Thursday, March 30, 2006

how to be a foodie without being a fatty?

if i make that chevre cheesecake that i tore out the recipe for, it's going to be in my house, and it will need to be eaten. for this reason, i have not yet made it, and consequently, not yet blogged about it. the only thing keeping me from going to the dumpling house on eldridge street three times a week, is my desire to stay thin. for this reason, i have not yet written about their peerless dumplings, and the amazing scallion pancake stuffed with mystery meat.

i eat clif bars and healthy choice ice cream-- both of which i've convinced myself taste great, but in reality cannot compare to a five-star bar and a bowl of ben and jerry's-- to make space for more calorically intensive and more sporadic food forays. if my career is a mess (it is), if my love life's a muddle (i think it might be), at least i'm thin! thank goodness for my rock-hard abs, i think to myself, when times get tough.

inspired by this week's beautiful new yorker piece by calvin trillin, i went out and finally bought myself his "tummy trilogy." trillin, like myself, is a completer. "the last piece of food i left on my plate," he recalls, " that was in the fall of 1958, as i remember-- had a bug on it." trillin celebrates his own belly and also the corpulence of others. in particular, he talks about his buddy fats goldberg, a formerly fat pizza man who got down to half his size by maintaining an extremely restrictive diet. several times a year, however, he heads to his hometown of kansas city and for a week will let himself go wild. he once gained 17 POUNDS IN A WEEK. this man sort of disgusts me but also he's sort of my hero.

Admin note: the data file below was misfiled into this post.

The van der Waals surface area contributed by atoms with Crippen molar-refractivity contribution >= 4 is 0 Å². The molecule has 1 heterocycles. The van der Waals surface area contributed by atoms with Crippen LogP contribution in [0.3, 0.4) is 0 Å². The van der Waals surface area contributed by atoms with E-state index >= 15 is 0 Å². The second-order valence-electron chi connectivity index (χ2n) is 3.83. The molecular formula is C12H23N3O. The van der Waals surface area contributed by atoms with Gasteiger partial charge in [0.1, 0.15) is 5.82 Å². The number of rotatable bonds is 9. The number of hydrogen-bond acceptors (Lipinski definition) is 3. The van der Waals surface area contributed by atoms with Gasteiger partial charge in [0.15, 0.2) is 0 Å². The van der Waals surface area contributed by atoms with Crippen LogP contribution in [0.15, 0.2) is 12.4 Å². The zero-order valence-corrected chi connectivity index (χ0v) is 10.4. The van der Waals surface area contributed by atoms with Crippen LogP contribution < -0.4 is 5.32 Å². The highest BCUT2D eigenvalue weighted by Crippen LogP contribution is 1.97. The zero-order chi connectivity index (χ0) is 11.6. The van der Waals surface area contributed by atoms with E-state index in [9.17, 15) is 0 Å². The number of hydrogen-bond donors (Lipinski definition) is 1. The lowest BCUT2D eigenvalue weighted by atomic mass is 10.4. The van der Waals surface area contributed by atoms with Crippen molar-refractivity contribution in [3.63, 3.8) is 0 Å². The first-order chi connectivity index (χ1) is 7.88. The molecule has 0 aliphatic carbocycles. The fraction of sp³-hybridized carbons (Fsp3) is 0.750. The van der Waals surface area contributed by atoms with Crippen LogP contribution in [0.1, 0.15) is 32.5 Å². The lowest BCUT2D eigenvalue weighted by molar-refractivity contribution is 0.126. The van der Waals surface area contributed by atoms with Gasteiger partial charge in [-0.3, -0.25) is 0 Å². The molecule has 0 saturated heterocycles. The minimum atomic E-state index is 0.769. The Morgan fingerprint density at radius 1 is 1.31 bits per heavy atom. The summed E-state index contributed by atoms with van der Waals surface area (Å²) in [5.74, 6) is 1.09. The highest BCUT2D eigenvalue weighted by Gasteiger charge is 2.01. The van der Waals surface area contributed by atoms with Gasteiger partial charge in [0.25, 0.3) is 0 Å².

i guess this entry is an apology, to you my loyal small readership, for not eating more, and therefore writing more. if given my druthers, i suspect i would, like a cow who needs to be brought back to the barn, go out to pasture and not know when to stop. i, too, might gain 17 pounds in a week, and so, you see, you have to forgive me. being a foodie without being a fatty is a very difficult thing, and often it entails just saying "no."

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